“We are truly sorry,” said Commonwealth Bank CEO Ian Narev as he spoke to a press conference to explain what he’s doing to help customers who’ve lost money through poor advice from the bank’s financial planners.
Many would be asking, he said, why the bank was only taking action now.
He said: “Even well advised people who had the right financial advice lost significant money from their investments (during the complicated times of the GFC).”
The bank had realised that people felt powerless when dealing with a big institution such as the bank. “They feel that it’s hard to be heard,” Narev said.
Narev announced a new compensation scheme for victims of the financial planning scandal. The program will provide an assessment of the financial advice and will give those affected access to an independent advocate and an independent review panel.
The details of the program were being worked out and should be up and running mid-August. Staff were being appointed now and the program could be scaled up to meet demand.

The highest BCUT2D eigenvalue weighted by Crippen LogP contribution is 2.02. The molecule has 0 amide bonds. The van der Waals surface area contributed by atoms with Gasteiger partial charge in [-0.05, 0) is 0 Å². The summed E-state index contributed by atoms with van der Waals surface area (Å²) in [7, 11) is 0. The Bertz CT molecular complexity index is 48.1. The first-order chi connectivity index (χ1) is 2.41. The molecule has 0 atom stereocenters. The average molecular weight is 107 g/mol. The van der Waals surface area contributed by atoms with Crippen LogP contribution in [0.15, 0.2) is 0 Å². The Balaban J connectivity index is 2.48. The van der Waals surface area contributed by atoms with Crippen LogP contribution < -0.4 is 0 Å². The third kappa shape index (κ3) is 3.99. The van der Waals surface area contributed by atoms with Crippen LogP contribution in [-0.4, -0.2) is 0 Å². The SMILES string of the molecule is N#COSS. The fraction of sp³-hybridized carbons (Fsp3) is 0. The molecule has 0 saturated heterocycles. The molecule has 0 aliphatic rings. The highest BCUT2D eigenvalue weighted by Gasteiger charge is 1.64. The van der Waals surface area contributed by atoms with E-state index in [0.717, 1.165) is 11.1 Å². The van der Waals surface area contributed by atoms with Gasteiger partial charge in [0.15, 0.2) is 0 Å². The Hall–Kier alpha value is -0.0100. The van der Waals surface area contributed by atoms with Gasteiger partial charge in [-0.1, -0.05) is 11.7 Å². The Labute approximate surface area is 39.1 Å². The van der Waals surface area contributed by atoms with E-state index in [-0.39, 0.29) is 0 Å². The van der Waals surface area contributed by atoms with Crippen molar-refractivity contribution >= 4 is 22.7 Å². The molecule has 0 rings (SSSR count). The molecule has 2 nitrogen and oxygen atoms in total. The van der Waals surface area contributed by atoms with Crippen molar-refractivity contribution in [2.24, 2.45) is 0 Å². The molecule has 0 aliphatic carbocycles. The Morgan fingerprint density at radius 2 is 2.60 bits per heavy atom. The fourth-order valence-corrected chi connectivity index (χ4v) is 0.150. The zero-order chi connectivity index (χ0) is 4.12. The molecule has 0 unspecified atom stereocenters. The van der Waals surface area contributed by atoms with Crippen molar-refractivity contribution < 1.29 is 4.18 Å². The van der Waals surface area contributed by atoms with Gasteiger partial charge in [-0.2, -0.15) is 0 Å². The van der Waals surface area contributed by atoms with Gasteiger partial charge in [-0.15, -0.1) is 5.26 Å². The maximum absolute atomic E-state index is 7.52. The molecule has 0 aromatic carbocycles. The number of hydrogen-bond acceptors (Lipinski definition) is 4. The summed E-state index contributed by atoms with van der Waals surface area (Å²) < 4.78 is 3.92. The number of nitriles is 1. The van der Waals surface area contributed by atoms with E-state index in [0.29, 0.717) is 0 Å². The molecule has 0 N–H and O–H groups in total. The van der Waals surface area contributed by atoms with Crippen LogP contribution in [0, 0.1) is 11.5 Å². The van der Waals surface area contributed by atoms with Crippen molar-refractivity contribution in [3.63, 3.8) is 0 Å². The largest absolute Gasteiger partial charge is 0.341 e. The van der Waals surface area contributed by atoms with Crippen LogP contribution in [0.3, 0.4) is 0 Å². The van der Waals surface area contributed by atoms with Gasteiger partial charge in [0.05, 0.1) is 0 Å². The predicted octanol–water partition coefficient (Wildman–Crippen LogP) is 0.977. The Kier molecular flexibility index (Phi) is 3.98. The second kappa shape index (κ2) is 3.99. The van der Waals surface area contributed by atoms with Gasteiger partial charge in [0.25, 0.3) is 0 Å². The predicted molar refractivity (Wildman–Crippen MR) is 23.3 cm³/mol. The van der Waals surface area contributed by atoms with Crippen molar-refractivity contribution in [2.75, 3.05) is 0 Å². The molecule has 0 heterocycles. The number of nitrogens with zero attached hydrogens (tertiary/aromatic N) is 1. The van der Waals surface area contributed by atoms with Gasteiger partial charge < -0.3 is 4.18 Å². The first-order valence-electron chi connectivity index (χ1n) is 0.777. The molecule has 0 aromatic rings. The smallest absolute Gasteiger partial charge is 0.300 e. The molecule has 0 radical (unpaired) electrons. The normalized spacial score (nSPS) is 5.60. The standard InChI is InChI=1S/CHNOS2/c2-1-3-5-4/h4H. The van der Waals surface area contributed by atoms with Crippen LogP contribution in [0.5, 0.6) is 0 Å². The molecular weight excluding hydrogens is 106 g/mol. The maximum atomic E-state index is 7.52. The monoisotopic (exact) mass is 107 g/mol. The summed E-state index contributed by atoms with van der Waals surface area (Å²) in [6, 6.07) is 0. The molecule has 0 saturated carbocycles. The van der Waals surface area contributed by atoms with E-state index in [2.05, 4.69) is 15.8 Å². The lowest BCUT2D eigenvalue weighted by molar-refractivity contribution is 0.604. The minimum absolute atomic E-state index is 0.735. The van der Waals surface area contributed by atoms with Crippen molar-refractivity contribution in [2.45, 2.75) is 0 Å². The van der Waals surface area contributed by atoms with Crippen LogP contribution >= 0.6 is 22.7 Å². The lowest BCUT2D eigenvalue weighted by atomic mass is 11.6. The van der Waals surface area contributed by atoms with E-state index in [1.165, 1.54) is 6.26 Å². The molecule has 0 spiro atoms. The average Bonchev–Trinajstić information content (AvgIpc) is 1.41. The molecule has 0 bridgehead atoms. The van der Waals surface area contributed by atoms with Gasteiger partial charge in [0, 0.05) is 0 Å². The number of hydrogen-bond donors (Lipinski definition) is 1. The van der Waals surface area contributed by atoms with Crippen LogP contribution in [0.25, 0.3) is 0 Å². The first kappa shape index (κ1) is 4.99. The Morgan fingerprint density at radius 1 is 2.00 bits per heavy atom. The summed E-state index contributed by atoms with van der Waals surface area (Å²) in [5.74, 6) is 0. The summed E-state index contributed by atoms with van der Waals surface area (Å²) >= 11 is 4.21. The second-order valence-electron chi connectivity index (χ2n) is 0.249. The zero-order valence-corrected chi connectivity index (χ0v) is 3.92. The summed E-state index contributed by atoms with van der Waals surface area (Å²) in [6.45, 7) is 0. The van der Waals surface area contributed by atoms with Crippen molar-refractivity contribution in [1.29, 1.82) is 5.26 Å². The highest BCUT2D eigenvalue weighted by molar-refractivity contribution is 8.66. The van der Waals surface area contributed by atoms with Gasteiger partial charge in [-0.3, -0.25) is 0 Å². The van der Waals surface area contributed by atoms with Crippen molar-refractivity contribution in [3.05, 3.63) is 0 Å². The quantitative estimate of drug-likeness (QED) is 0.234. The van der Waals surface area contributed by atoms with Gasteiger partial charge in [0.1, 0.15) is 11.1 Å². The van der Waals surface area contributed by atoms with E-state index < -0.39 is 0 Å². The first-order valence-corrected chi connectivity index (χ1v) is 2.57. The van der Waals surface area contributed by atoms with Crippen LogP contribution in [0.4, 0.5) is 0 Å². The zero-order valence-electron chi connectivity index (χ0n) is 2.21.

“It’s never too late to do the right thing,” he said.
The bank had done some compensation modelling but would not disclose estimates “We’re confident that won’t be material from a shareholder perspective,” Narev said.
However, it was possible the bank would learn of new instances of customers being treated unfairly.
Commonwealth Financial Planning and Financial Wisdom have about 400,00 customers.
Narev acknowledged the bank’s difficult position.
“You’d be staggered at the amount of people who are trying to have a go at the Commonwealth Bank.”
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